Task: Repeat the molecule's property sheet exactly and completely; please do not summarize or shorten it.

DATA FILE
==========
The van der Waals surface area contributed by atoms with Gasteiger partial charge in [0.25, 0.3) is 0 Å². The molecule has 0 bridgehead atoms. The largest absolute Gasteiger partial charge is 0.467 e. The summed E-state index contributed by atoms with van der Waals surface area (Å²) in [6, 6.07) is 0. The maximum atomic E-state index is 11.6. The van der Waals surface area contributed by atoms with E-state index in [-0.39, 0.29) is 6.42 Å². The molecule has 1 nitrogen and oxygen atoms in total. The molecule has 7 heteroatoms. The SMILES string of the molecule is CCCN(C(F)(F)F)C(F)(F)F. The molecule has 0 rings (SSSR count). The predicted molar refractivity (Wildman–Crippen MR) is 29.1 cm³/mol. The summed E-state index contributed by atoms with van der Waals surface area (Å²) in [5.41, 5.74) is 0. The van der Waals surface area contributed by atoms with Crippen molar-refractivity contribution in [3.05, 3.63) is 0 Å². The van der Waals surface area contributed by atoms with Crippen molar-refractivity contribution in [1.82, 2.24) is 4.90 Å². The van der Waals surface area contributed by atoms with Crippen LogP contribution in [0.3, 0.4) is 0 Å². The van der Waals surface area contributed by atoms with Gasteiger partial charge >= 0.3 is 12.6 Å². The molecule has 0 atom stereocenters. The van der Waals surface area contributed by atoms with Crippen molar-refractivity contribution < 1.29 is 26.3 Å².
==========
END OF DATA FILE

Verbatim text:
The van der Waals surface area contributed by atoms with Gasteiger partial charge in [0.25, 0.3) is 0 Å². The molecule has 0 bridgehead atoms. The largest absolute Gasteiger partial charge is 0.467 e. The summed E-state index contributed by atoms with van der Waals surface area (Å²) in [6, 6.07) is 0. The maximum atomic E-state index is 11.6. The van der Waals surface area contributed by atoms with E-state index in [-0.39, 0.29) is 6.42 Å². The molecule has 1 nitrogen and oxygen atoms in total. The molecule has 7 heteroatoms. The SMILES string of the molecule is CCCN(C(F)(F)F)C(F)(F)F. The molecule has 0 rings (SSSR count). The predicted molar refractivity (Wildman–Crippen MR) is 29.1 cm³/mol. The summed E-state index contributed by atoms with van der Waals surface area (Å²) in [5.41, 5.74) is 0. The van der Waals surface area contributed by atoms with Crippen molar-refractivity contribution in [3.05, 3.63) is 0 Å². The van der Waals surface area contributed by atoms with Crippen molar-refractivity contribution in [1.82, 2.24) is 4.90 Å². The van der Waals surface area contributed by atoms with Crippen LogP contribution in [0.3, 0.4) is 0 Å². The van der Waals surface area contributed by atoms with Gasteiger partial charge >= 0.3 is 12.6 Å². The molecule has 0 atom stereocenters. The van der Waals surface area contributed by atoms with Crippen molar-refractivity contribution < 1.29 is 26.3 Å².